Matchbooks as Decoration Make neat straight lines or hanging banners for a unique décor for a man cave or den. If you have empty picture ledges, get a few transparent glass jars with lids and fill each one halfway with matchbooks. Arrange them along the ledges to create an eye-catching display.
Matchbook covers are easy to find at yard sales and give your collection a makeover. Remove the cover from each book and glue it onto a piece of cardstock or thick paper. You can also draw on the covers with markers or paint them different colors.
Dispose of matchbooks in garbage cans rather than recycling bins because they contain phosphorus and sulfur compounds that cannot be recycled in most areas.
Phosphorus is used in many products including fertilizer, phosphoric acid, and matches. It can cause damage to equipment if not disposed of properly. Sulfur is used in chemical batteries and fireworks and can lead to new pollution problems if not handled properly.
Recycling matchbooks is recommended but not always possible due to the number of books collected in each case. If this is an issue for you, look for recyclers that will accept damaged or obsolete books.
Matchboxes are a convenient size for packaging and concealing items. After the holidays, you may store them alongside other Christmas decorations or unwrap them and utilize them for something different. Either way, matchboxes are a useful item to have around your house.
Some may have imagined that restaurant matchbooks were phased out with the addition of smoking areas, but restaurants are still producing them—and they are not going undetected. The former is still true, but matchbooks are now mostly used for decoration, and many are preoccupied with showing off their collections. If you come across one while sitting at a table reading this article, don't worry about using it; they're not meant for lighting cigarettes.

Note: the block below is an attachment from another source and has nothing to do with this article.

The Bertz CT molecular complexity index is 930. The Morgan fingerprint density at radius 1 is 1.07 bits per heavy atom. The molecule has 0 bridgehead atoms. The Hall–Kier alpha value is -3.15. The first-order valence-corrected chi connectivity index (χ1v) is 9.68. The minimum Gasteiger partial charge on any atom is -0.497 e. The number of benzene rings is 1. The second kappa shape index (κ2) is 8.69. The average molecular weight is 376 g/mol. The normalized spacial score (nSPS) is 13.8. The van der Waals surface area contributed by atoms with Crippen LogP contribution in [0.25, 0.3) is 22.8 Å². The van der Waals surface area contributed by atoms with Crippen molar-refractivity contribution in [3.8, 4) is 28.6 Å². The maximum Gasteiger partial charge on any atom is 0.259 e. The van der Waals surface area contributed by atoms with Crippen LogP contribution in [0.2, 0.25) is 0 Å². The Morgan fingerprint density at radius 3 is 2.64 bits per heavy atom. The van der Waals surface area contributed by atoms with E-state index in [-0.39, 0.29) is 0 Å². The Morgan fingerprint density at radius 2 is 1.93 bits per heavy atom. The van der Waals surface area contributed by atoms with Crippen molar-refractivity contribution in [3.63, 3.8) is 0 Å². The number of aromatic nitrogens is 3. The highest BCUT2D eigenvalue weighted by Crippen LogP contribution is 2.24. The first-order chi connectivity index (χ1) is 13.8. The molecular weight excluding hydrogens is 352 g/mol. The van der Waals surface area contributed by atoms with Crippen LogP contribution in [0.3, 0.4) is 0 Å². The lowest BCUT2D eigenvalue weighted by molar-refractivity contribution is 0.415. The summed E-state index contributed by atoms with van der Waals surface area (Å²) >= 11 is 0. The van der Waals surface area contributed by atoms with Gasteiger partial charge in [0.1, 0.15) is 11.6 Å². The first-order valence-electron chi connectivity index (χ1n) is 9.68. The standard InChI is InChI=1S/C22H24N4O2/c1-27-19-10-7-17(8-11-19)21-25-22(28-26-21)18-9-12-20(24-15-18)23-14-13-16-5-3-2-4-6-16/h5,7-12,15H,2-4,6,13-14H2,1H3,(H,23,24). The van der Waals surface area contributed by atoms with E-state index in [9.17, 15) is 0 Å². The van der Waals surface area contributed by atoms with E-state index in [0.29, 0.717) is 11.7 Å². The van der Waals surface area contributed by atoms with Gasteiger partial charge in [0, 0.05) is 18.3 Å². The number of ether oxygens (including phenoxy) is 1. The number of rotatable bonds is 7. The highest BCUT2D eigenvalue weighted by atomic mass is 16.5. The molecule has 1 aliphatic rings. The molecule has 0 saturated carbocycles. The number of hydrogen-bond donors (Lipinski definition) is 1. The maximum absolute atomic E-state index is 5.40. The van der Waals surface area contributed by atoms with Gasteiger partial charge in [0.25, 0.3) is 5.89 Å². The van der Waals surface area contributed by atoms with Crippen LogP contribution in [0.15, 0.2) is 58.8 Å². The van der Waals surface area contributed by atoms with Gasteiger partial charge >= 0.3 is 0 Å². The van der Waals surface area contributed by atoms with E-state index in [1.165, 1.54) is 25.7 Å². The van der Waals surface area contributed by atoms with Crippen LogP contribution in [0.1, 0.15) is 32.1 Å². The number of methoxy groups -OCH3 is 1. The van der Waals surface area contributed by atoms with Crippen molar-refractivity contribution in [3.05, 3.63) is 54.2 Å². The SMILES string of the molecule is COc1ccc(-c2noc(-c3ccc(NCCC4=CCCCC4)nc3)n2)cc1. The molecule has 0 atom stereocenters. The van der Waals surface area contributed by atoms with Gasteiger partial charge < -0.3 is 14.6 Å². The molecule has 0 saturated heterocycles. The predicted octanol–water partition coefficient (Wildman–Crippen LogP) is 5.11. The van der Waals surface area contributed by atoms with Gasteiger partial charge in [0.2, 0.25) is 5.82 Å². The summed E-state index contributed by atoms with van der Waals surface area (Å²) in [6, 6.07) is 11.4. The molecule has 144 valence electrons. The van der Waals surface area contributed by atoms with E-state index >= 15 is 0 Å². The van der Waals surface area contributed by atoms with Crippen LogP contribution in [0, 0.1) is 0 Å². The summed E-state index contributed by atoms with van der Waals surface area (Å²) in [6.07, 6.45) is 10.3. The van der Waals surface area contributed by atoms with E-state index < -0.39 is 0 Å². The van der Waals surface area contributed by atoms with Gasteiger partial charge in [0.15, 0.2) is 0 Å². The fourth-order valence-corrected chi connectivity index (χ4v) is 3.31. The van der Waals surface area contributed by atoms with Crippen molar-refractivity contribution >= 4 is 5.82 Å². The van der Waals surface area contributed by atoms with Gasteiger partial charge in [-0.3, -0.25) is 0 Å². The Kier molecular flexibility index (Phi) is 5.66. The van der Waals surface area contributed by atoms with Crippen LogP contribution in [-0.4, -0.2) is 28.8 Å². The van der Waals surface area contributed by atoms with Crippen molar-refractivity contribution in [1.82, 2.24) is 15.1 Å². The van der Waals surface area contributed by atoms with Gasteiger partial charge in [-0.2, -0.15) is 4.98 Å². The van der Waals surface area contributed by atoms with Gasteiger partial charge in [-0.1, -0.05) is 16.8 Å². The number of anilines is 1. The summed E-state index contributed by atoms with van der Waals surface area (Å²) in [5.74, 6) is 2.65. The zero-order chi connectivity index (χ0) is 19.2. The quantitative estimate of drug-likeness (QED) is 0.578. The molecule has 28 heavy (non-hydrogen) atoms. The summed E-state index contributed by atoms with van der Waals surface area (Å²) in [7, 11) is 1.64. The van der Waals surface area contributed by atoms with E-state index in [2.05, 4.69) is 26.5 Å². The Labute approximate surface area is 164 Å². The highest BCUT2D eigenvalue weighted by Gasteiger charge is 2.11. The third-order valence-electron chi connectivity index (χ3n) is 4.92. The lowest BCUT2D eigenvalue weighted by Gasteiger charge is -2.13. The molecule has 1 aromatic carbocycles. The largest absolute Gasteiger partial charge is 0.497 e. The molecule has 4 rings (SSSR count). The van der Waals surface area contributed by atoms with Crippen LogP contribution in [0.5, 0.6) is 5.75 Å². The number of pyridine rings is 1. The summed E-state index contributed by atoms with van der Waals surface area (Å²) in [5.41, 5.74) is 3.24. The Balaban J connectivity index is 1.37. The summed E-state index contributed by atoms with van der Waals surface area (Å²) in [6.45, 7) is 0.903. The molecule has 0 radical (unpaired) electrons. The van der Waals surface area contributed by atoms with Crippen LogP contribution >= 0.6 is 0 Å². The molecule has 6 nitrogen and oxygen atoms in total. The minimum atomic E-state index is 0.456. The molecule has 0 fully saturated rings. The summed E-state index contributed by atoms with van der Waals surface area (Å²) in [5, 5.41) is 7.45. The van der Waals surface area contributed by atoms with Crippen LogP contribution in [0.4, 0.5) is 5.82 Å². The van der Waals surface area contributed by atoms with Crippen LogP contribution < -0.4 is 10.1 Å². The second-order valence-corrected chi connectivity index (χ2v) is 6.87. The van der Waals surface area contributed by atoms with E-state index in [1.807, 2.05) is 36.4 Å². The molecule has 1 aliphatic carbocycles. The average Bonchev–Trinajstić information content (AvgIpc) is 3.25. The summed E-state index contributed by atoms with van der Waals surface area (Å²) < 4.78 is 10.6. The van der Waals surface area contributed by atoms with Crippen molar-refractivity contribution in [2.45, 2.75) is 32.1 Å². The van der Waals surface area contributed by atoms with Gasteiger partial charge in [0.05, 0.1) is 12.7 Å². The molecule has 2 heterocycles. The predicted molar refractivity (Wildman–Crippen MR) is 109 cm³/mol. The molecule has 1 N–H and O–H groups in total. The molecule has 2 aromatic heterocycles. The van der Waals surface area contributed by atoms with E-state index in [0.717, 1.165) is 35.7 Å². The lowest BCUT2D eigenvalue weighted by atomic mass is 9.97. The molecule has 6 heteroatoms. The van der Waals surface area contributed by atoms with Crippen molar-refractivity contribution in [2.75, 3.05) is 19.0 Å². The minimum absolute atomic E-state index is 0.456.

The first matchbook was patented in 1872 by Isaac Kempf Jr. He sold rights to William Bickel and James Henshaw who then licensed them out. By 1880, nearly every male in America had received one as a gift or purchase. In those days, matches were very expensive (1/4 ounce of candle wax cost 5 cents), so people loved having unique matchboxes to display. As for why they were given away in some places and sold in others, that's due to local laws regarding smoking. Some cities and states allowed it only in bars and restaurants, so they made sense as a promotional item. Others banned it completely so matchmakers had to find other ways to get people interested in their products/services.
Today, matchbooks are used mainly as decorations. They are printed on one side only and show pictures of events/locations/people who work at the restaurant. The other side has space for notes from guests about their experience there.
Shedlow estimates that there are around 7,000 matchbook cover collectors. According to Shedlow, the actual value of every matchbook cover is determined by its collector value. A cover depicting Prince Charles and Lady Di is only worth 15 cents because it was mass printed recently. Even if it was printed in the 1950s or '60s, it would still be worth only 15 cents because no one would pay more for it.
Matchbook covers have great potential as investment assets because they can be collected over time and their values increase as new editions are produced. However, like all investments, you should consider how much time you want to spend on collecting versus how much you want to invest.
Matchbook covers are a great way to start investing because they are easy to find and cheap. If you are just starting out, you may not want to invest too much money in matchbook covers because you don't want to miss out on any valuable prints. But if you know you are going to be investing for years to come, then by all means purchase some beautiful covers at very low prices.
The best place to look for information about matchbook cover values is with people who deal in old books because book dealers understand what will sell and what won't. You can ask them questions such as "What are Prince Charles and Lady Diana's cover worth these days?" or you can simply browse their shops and pick out covers that interest you.